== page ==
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We Need to Talk About Kevin Hardcover – Mar 25 2003


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Product Details

  • Hardcover: 416 pages
  • Publisher: Counterpoint; export ed edition (March 25 2003)
  • Language: English
  • ISBN-10: 1582432678
  • ISBN-13: 978-1582432670
  • Product Dimensions: 3.2 x 16.5 x 24.1 cm
  • Shipping Weight: 739 g
  • Average Customer Review: 4.1 out of 5 stars  See all reviews (92 customer reviews)
  • Amazon Bestsellers Rank: #523,385 in Books (See Top 100 in Books)

Product Description

From Publishers Weekly

A number of fictional attempts have been made to portray what might lead a teenager to kill a number of schoolmates or teachers, Columbine style, but Shriver's is the most triumphantly accomplished by far. A gifted journalist as well as the author of seven novels, she brings to her story a keen understanding of the intricacies of marital and parental relationships as well as a narrative pace that is both compelling and thoughtful. Eva Khatchadourian is a smart, skeptical New Yorker whose impulsive marriage to Franklin, a much more conventional person, bears fruit, to her surprise and confessed disquiet, in baby Kevin. From the start Eva is ambivalent about him, never sure if she really wanted a child, and he is balefully hostile toward her; only good-old-boy Franklin, hoping for the best, manages to overlook his son's faults as he grows older, a largely silent, cynical, often malevolent child. The later birth of a sister who is his opposite in every way, deeply affectionate and fragile, does nothing to help, and Eva always suspects his role in an accident that befalls little Celia. The narrative, which leads with quickening and horrifying inevitability to the moment when Kevin massacres seven of his schoolmates and a teacher at his upstate New York high school, is told as a series of letters from Eva to an apparently estranged Franklin, after Kevin has been put in a prison for juvenile offenders. This seems a gimmicky way to tell the story, but is in fact surprisingly effective in its picture of an affectionate couple who are poles apart, and enables Shriver to pull off a huge and crushing shock far into her tale. It's a harrowing, psychologically astute, sometimes even darkly humorous novel, with a clear-eyed, hard-won ending and a tough-minded sense of the difficult, often painful human enterprise.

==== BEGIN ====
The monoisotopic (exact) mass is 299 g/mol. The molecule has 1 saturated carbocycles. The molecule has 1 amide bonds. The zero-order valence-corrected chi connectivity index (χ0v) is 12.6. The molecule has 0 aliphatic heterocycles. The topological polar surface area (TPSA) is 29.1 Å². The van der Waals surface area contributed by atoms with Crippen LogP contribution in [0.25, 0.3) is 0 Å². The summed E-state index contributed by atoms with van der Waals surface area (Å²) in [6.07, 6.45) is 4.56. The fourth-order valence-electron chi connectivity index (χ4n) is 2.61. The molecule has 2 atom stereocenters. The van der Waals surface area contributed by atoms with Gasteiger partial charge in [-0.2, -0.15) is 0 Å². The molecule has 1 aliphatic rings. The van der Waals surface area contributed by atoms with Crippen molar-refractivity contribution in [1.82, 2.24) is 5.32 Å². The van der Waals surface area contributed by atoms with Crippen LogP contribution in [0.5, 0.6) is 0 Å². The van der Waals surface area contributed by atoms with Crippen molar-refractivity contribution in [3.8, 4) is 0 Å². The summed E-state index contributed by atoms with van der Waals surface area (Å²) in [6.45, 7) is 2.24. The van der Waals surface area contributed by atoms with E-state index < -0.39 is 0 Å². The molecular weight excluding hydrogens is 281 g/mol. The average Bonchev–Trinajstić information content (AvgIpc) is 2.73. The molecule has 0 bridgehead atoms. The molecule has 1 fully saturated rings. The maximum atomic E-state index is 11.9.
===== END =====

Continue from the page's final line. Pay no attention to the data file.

Copyright 2003 Reed Business Information, Inc.

From Booklist